Some clients in December 2022 (who emailed back to the Annual Review) were asking about ‘changes’ and then January 2023 produced one of the best months on record for equity markets. We do make portfolio changes and rebalances over the course of time, at Cameron James. And we will always automatically make you aware of any portfolio adjustments that we recommend. However, like most good asset managers, we are proactive in our portfolio allocation rather than reactive to short term market movements.
Your portfolio is 15.63% down.
In the context of what has happened in 2022, and one of the worst years on record for equity markets, do you think the portfolio has performed badly?
I appreciate no-one likes to see losses, and in my earlier years as an IFA, I used to worry somewhat when I saw portfolios down. However, your portfolio has actually weathered the storm pretty well, which has been helped by the uplift in the markets that we have had in early 2023, as markets have started correcting themselves back towards their long-term upward trend.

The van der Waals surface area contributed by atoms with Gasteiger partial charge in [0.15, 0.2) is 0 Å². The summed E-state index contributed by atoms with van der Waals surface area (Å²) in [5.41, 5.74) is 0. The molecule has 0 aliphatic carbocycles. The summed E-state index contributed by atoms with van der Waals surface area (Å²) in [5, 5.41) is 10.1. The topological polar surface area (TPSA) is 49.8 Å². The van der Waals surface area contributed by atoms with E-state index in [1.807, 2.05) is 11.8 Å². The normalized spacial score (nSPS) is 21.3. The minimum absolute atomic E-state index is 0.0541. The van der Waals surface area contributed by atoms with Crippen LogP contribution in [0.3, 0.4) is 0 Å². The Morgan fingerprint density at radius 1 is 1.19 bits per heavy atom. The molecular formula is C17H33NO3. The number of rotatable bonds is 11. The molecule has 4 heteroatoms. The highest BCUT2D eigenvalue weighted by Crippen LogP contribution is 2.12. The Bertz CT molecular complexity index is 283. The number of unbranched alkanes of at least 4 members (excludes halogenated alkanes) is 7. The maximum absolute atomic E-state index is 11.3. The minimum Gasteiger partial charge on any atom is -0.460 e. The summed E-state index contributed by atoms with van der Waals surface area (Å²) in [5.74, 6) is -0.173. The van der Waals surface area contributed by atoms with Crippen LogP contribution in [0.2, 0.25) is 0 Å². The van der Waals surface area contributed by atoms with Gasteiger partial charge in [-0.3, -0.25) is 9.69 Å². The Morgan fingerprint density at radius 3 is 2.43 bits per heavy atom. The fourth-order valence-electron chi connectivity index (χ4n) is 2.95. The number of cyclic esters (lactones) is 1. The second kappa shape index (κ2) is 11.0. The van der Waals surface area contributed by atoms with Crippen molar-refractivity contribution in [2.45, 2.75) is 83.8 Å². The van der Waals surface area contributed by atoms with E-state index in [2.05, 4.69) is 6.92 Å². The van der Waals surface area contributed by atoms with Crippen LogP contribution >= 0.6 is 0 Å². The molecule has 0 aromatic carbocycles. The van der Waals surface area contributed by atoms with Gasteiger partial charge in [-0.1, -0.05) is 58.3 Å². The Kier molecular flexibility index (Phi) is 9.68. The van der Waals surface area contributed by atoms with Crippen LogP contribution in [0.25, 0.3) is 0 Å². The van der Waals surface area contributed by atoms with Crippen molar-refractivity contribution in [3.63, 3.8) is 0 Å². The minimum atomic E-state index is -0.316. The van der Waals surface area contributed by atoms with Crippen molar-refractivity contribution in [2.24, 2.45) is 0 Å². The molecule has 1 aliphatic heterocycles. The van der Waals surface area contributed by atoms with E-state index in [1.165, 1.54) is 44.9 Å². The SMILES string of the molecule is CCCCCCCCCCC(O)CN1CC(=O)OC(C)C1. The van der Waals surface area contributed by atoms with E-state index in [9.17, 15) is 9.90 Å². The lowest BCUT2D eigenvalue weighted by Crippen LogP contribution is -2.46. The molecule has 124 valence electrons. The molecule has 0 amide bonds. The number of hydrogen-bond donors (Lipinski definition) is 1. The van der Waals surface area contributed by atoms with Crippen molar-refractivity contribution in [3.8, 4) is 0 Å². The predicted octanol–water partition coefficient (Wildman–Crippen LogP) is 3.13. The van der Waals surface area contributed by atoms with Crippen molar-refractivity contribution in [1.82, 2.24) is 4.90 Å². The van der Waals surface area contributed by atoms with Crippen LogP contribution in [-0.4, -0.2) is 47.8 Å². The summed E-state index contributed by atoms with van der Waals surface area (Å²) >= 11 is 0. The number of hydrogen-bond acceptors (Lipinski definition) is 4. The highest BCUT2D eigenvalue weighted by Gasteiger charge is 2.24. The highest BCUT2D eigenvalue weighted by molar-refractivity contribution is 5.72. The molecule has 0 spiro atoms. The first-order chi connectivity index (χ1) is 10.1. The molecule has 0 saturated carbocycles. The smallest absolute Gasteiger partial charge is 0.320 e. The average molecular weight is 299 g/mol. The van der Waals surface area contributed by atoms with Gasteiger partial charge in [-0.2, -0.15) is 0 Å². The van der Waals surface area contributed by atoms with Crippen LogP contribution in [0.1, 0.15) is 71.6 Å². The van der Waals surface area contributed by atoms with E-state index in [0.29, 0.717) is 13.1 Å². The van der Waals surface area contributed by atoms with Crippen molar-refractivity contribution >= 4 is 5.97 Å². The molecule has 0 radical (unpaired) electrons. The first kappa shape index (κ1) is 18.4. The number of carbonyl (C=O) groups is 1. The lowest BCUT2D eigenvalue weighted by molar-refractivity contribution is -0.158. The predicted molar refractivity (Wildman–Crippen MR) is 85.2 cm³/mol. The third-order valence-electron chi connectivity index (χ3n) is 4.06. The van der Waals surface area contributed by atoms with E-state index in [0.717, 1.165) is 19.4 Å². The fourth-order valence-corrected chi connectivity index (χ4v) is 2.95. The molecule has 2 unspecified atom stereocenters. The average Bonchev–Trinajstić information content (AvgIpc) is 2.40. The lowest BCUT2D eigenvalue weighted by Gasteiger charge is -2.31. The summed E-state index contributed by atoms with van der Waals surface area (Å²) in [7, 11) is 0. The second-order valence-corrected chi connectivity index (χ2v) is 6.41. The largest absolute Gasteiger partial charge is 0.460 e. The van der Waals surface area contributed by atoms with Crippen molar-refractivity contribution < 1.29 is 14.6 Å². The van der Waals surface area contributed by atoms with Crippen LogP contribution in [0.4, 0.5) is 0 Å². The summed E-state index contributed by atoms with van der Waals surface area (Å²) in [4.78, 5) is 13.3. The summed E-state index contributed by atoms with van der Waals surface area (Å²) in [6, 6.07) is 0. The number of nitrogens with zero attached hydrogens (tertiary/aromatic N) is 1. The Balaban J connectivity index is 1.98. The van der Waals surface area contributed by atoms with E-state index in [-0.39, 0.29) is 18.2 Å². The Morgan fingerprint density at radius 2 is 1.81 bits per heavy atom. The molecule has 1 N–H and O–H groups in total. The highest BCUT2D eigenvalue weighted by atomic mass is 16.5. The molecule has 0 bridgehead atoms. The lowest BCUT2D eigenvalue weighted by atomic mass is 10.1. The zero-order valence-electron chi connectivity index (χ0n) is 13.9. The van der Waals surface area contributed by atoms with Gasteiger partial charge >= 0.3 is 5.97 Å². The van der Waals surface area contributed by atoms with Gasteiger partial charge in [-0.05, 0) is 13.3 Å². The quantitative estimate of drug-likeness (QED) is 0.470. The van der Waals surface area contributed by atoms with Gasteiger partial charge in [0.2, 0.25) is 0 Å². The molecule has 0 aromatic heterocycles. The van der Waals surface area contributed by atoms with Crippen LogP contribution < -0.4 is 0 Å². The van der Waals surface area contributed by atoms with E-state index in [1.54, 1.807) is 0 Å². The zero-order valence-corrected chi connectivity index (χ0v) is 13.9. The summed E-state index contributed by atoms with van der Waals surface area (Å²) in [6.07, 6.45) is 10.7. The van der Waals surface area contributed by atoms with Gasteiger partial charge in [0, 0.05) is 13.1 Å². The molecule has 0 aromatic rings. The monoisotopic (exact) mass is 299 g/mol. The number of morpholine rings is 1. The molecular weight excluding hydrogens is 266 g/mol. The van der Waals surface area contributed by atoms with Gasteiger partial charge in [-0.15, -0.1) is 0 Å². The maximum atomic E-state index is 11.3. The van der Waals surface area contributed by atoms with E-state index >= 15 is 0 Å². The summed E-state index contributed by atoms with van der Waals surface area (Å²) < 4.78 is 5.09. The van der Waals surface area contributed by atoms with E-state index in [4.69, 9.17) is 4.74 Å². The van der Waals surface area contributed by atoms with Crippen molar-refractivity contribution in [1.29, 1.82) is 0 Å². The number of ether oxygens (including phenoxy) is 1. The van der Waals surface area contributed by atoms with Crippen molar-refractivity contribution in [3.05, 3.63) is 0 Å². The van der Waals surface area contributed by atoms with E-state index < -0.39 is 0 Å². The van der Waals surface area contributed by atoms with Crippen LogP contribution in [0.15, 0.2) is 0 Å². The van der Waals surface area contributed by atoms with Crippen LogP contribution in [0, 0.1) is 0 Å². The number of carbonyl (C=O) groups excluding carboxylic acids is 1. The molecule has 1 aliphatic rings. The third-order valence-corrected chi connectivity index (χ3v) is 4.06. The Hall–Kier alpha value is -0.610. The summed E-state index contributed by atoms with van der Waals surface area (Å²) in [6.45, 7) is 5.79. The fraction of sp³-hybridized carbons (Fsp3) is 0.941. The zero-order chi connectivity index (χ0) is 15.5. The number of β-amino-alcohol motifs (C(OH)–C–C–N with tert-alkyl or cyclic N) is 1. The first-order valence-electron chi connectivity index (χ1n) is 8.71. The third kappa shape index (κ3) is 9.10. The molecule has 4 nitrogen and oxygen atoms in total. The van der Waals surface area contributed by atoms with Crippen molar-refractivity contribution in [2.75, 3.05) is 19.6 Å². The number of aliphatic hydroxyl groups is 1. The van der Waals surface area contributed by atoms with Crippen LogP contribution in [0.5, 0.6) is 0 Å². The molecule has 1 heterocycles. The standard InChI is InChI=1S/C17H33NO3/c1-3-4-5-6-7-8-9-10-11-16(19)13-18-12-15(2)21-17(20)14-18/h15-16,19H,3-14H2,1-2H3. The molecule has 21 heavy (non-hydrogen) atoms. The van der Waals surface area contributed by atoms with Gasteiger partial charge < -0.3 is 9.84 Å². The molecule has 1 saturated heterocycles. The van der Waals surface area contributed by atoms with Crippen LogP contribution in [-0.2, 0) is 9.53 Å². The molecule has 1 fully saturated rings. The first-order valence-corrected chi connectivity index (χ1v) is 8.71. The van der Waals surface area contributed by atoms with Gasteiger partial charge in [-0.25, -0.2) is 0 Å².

While I cannot predict the markets, I think Scottish Mortgage will have an extremely bright future. I personally buy the fund on a regular basis whenever I have surplus capital that needs to be allocated to the market. Its track record is exceptional. When looking at its top holdings, Amazon, etc, you have to ask yourself, is there something intrinsically wrong with Amazon as a company? Have they during 2022 suddenly changed their entire business model, and they are now a terrible company with no market share or new ideas?
The answer to these questions is, arguably, no. Amazon, like most global companies, had billions of dollars wiped off their market value through systemic risk which sprung from The Fed raising interest rates to curb insane levels of inflation (that was triggered by CV19 and supply chains). All these events are entirely beyond Amazon’s control and have nothing to do with them being a good company or not.